Back in 2013, I wrote what can easily be described as a love letter to Rooster Teeth, a production company based in Austin, TX that primarily produces videos for the Internet. I still have been following their work religiously, so of course I went to see their first feature length, crowd-funded film: Lazer Team.
Our story beings back in 1977. Turns out the Wow! signal was actually sent by aliens…as a warning that another alien race was going to destroy the Earth. To prevent this, the aliens would send a suit that would give the wearer extraordinary abilities. For years the United States military trained a boy named Adam to be the “Champion of Earth”, but on the day the suit was set to arrive, it is accidentally shot down from a firework launched by Zach (Michael Jones), Officer Hagan (Burnie Burns), Herman (Colton Dunn) and Woody (Gavin Free). Not knowing what the suit is for, they each put on a separate component of the suit (arm cannon, gauntlet, boots and helmet, respectively). The pieces of the suit become bonded to the wearer and thus this unlikely quartet has no choice but to become Earth’s champions.
In all honesty I really enjoyed Lazer Team…but I can see why some won’t. The plot isn’t anything new. A lovable bunch of losers who no one believes in have to learn to work together to save the world (or win the big game). The humor is low-brow and reminded me in some ways of Jay and Silent Bob Strikes Back, which I enjoyed immensely (hell, I even liked Mallrats). There was even a clever twist near the end of the film that upped the drama just a bit.
Admittedly some of the plot points went nowhere. For example, Hagan and Herman used to be friends and played football together in high school. Herman was even destined for a stellar career in football, but when Hagan missed an important block, it led to Herman being injured and ruining his future. There was a scene later where Hagan promised to never miss a block again…and then he proceeded to miss a block causing Herman to be injured again. That was pretty much the end of that plot point. Hagan gave a half-heated apology and Herman was pretty much okay with everything. In the end, I’m not sure if they were just subverting a trope or they really did not know the proper way to resolve that story line.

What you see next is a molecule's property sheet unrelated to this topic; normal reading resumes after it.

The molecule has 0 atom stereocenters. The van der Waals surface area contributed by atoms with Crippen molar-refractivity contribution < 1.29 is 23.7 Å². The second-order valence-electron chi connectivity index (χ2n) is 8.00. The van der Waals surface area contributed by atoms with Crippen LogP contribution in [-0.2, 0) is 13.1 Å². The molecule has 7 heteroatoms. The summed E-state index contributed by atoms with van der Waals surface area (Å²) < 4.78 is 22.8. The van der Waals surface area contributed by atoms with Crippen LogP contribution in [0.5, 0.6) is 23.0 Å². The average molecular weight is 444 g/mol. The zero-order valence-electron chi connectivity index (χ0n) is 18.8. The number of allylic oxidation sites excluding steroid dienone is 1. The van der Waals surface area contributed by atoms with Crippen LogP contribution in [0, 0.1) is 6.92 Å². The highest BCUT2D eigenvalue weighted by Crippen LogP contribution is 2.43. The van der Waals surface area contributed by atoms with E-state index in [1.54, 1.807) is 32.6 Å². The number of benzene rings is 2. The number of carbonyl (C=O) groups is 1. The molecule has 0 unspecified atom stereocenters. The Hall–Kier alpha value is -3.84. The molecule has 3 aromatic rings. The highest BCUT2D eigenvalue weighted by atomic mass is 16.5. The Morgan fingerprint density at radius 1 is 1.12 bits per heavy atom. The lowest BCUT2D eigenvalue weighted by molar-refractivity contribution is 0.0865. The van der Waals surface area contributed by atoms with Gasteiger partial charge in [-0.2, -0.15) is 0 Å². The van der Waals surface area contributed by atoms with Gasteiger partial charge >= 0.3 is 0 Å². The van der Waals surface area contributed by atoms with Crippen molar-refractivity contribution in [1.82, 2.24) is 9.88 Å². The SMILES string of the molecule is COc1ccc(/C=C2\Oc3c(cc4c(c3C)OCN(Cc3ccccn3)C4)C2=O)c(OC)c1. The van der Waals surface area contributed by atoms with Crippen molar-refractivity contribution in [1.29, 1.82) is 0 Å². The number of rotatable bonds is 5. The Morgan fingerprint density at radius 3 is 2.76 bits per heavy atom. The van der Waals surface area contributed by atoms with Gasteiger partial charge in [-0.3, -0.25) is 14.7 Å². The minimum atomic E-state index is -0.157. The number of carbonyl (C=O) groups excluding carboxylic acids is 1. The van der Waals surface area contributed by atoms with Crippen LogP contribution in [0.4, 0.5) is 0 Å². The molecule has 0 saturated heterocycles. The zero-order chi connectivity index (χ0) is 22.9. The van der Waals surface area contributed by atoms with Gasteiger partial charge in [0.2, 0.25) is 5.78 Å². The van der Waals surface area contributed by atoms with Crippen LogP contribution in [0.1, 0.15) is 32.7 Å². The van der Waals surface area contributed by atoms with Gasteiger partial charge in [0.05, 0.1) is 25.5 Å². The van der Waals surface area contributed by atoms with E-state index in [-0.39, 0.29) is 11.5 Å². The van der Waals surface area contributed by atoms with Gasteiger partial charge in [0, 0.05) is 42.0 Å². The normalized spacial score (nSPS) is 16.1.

Acting was generally okay. Woody was played by British born Gavin Free whose American-accent was frankly atrocious. They did come up with a smart way to get rid of it so Gavin could speak with his natural voice, but the fake accent lasted a little too long. Meanwhile, there were references to other Rooster Teeth works, but unlike Atop the Fourth Wall: The Movie, they don’t require you to watch anything beforehand to get them and were quite subtle. For example, two opposing high school football teams’ uniforms were red and blue and the voice actresses who play the titular characters of RWBY at one point stood together in the background. Admittedly some in the audience might raise eyebrows as to why certain extras and minor characters were given so much camera time in what is otherwise a relatively short movie, but the references don’t detract from the movie that much.
What does detract from the film is the CGI. I’m not going to lie, it looked bad and that is disappointing from a company that has primarily used computer generated images for most of their content. You would think the company that brought us RWBY could make a flying saucer look a tad realistic, but it almost looked completely untextured. To be fair the practical effects looked good and this is a live action film, not a cartoon, but I expected more from Rooster Teeth.
Nevertheless, if you are a fan of Rooster Teeth, this is a must see movie. Its funny, it uses your favorite on-screen personalities well and its just a great experience overall. If you are not a fan of Rooster Teeth, I still think I can recommend this indie sci-fi comedy, just go into it with low expectations. Its good junk food that will satisfy you for a short time until to find something more substantial.